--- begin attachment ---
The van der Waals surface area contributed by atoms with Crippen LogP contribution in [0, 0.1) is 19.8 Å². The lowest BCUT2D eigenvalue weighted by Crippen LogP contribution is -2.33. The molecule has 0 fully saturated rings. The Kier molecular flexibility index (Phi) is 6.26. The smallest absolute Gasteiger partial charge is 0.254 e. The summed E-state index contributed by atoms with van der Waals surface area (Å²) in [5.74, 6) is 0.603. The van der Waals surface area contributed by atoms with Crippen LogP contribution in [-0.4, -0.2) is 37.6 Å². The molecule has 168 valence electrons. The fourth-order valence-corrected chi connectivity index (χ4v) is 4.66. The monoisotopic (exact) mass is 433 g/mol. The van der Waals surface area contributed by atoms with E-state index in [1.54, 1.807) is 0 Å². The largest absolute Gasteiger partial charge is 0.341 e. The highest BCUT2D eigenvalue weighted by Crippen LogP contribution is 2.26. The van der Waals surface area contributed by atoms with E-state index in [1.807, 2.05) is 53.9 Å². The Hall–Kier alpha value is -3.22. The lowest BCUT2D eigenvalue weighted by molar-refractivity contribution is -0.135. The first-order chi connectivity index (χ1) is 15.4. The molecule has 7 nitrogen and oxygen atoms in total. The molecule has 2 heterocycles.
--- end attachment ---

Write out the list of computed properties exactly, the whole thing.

The van der Waals surface area contributed by atoms with Crippen LogP contribution in [0, 0.1) is 19.8 Å². The lowest BCUT2D eigenvalue weighted by Crippen LogP contribution is -2.33. The molecule has 0 fully saturated rings. The Kier molecular flexibility index (Phi) is 6.26. The smallest absolute Gasteiger partial charge is 0.254 e. The summed E-state index contributed by atoms with van der Waals surface area (Å²) in [5.74, 6) is 0.603. The van der Waals surface area contributed by atoms with Crippen LogP contribution in [-0.4, -0.2) is 37.6 Å². The molecule has 168 valence electrons. The fourth-order valence-corrected chi connectivity index (χ4v) is 4.66. The monoisotopic (exact) mass is 433 g/mol. The van der Waals surface area contributed by atoms with E-state index in [1.54, 1.807) is 0 Å². The largest absolute Gasteiger partial charge is 0.341 e. The highest BCUT2D eigenvalue weighted by Crippen LogP contribution is 2.26. The van der Waals surface area contributed by atoms with E-state index in [1.807, 2.05) is 53.9 Å². The Hall–Kier alpha value is -3.22. The lowest BCUT2D eigenvalue weighted by molar-refractivity contribution is -0.135. The first-order chi connectivity index (χ1) is 15.4. The molecule has 7 nitrogen and oxygen atoms in total. The molecule has 2 heterocycles.